on the 9th February). She was certainly an unusual craft and ran across the harbour from about the foot of Albert Street in Auckland across to Northcote and to Devonport carrying up to 25 persons per trip (sans Crinolines!). She was however not well suited as she had a low freeboard and so she was sold and transported up the Parnell Rise pulled by bullocks and the towed from Onehunga to Port Waikato. I have lots of details and even a drawing of her but around 1975 she disappears. She had a regular run from Port Waikato up river to Nguarwhaia and the up the
    Waipa to Alexandra and up the Waikato to Cambridge. She was the only craft on the river capable of going up the Mangtawhiri River as well. 20 hp steam engine and twin screw-unusual at the time. Tried Papers Past but adverts for her service stop abruptly around 1875. Will check out the other sources you mention. I have the bones of an article. Thanks.

    • You have some great material there – I’d love to read your article once you have finished! She sounds like a pretty remarkable vessel. I’m curious about where she ended up. Good luck finding out what happened to her!

  4. Hi, if possible I would like to contact Roger Strong, re the Gymnotus.
    I did the illustrations for Grant Middlemiss’ book, recently published, and would like to draw up more of the very early boats.

  5. Hi,…Last week I canoed through Meremere to Mercer…I noticed alot steel structure along the eastern side of the river.Look like they could of been some kind of wall.Cant find any imfo on them,are you able to enlighten me.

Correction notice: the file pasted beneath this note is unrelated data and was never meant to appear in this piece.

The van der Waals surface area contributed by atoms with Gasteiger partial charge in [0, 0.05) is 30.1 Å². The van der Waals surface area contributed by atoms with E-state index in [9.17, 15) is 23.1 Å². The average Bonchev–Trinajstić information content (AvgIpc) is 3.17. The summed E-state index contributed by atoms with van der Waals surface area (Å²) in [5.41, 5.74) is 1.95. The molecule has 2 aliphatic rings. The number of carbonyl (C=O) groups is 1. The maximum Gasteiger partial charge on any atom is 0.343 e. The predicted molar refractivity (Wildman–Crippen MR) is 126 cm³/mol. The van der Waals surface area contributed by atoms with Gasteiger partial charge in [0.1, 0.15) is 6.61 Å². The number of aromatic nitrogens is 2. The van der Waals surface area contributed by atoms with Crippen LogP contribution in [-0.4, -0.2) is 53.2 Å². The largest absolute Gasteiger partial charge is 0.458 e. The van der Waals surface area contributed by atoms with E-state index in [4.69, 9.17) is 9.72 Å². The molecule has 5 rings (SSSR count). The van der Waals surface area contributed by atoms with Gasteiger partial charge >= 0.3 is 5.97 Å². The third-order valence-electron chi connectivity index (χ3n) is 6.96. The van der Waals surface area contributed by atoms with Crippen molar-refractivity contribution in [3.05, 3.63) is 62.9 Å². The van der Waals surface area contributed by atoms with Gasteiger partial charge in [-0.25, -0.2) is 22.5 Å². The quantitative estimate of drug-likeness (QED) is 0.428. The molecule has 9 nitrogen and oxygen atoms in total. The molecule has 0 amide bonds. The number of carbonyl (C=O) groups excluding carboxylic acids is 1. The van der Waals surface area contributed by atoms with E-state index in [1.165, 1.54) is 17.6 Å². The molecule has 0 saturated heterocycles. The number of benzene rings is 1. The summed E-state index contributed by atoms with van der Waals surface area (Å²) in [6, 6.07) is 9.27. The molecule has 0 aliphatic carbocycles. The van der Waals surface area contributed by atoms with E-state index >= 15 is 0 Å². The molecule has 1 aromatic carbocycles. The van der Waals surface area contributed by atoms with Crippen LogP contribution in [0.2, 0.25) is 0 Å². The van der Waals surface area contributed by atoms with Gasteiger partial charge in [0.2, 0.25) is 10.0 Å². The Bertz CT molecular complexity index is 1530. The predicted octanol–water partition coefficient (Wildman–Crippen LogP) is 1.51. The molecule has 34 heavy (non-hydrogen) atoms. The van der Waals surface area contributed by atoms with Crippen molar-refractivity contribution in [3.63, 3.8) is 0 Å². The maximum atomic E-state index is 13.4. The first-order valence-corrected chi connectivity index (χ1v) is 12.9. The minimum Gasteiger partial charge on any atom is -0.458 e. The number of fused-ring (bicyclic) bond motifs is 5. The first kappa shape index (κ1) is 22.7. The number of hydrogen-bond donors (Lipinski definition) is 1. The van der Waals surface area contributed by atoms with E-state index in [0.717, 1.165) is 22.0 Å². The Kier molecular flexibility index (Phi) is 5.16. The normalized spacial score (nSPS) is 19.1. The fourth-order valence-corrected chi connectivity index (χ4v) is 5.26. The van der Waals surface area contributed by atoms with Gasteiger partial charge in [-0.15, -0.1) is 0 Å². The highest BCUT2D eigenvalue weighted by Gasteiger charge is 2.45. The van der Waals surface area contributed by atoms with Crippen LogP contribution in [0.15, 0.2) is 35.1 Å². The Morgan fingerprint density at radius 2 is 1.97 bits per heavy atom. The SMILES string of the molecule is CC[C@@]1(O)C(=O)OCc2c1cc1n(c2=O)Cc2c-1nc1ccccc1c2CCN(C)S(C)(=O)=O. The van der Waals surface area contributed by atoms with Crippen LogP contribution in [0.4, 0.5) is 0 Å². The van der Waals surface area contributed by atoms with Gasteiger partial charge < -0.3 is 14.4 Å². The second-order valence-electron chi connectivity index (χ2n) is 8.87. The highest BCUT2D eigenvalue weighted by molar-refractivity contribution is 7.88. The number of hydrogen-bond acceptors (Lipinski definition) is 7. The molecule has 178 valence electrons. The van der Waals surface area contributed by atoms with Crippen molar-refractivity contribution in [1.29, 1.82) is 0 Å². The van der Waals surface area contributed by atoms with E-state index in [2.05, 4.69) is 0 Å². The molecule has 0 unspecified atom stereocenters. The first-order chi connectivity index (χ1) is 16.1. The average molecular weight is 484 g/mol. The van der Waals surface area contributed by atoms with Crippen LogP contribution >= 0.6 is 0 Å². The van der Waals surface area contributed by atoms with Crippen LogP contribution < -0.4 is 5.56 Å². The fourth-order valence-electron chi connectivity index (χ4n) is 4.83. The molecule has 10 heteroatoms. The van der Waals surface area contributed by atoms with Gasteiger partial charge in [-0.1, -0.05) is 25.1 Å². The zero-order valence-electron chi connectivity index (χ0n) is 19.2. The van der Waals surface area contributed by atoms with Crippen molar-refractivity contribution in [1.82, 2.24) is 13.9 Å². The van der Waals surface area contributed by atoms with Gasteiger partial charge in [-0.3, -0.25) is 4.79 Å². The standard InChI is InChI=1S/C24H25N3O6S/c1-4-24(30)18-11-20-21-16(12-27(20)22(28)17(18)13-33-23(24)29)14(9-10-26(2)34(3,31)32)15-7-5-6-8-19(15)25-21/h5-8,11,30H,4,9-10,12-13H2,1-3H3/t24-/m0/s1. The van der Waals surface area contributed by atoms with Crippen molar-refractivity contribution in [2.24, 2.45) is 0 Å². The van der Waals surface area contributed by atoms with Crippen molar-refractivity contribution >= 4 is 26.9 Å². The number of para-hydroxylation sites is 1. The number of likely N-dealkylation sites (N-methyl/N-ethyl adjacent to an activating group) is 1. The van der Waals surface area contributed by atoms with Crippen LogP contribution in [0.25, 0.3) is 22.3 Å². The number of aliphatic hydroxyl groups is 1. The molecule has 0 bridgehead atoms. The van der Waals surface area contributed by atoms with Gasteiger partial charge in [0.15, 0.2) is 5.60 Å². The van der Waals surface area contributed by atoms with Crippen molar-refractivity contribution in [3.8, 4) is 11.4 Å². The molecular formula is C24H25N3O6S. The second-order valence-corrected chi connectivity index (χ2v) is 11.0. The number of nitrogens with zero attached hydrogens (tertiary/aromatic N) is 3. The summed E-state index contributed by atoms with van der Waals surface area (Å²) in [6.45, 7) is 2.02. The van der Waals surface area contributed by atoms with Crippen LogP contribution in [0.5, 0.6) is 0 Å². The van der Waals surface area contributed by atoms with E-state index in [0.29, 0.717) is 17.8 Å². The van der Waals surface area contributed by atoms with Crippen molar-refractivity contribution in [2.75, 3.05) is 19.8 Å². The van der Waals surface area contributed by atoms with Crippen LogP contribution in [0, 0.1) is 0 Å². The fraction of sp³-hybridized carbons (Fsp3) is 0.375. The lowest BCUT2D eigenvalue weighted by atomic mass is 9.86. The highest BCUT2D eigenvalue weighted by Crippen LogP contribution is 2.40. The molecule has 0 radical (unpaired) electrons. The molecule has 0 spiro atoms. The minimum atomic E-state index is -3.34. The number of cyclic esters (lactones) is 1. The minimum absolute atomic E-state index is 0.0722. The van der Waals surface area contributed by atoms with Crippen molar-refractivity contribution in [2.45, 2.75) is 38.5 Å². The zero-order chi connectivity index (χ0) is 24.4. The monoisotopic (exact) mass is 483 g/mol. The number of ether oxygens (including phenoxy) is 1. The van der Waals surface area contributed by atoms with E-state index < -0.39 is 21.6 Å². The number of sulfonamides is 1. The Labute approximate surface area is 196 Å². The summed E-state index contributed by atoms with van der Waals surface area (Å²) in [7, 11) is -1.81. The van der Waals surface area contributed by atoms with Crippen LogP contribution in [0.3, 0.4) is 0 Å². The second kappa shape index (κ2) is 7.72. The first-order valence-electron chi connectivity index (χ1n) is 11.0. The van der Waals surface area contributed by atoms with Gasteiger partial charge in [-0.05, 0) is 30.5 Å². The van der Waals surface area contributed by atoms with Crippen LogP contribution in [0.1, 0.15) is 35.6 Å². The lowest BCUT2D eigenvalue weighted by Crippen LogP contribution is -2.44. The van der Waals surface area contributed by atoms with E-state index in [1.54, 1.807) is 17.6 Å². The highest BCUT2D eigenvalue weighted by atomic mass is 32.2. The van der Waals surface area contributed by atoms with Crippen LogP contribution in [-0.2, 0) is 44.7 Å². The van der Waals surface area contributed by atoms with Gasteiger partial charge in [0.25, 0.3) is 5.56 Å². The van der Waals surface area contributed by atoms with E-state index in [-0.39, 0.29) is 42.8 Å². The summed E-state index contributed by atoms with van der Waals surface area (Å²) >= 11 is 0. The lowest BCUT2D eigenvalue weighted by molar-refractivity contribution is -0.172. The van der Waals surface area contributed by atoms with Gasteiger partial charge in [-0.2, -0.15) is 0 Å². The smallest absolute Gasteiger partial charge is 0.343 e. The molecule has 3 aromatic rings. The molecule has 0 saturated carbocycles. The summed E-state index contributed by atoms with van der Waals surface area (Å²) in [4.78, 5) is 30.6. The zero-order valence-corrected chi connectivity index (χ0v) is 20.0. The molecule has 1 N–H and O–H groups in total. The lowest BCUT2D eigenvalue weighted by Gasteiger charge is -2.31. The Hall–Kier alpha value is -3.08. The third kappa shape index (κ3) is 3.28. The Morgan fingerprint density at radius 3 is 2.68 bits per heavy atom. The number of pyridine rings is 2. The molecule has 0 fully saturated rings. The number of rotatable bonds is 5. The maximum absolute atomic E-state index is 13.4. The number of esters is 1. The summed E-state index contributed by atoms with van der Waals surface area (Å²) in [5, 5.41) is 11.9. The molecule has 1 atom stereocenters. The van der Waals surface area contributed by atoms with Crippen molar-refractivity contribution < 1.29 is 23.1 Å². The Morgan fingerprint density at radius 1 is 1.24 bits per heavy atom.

Regards Allan

    • Hi Allan, sounds like a lovely trip! Unfortunately I’m not a local and don’t know that part of the country very well (although I’d like to visit!). Sounds interesting, perhaps the museum might help.

  6. One comment re your claim that the psPioneer had rotating turrets. My extensive research, and that of Grant Middlemiss, suggest that her Copulars where fixed and the naval guns where able to be rotated inside to align with multiple ports in the walls of the copulars. Naval guns used in the copulars, as the army carraiges simply could not fit.

    • Hi Harry. I hope your research is coming along well!

      My source for the claim about the revolving turret was this article by Heritage NZ: http://www.heritage.org.nz/the-list/details/7647

      It refers to them as “revolving gun turrets” but then later in the article describes the turret in more detail, “The Mercer gun turret was designed to include a 24-pound rotating artillery gun within a circular cupola measuring 3.6 m. in diameter and 2.4 m. high. Constructed of riveted iron plates, the cupola incorporated four artillery ports at regular intervals around its circumference, through which the gun could be fired.” Does that description match your findings?

  7. Hi, I am a descendent of William Winstone. In pages 5, 6, and 7 of the book “The First Century – A Century Review of Winstone Limited” the transporting of the Gymnotus is mentioned, including the difficult traverse of the Razor Back of Kakaramea Hill. I hope this is of interest. If you like I can forward you copies of the relevant pages. Unfortunately I am unable to help as to the final fate of the vessel.

  8. Hi Guys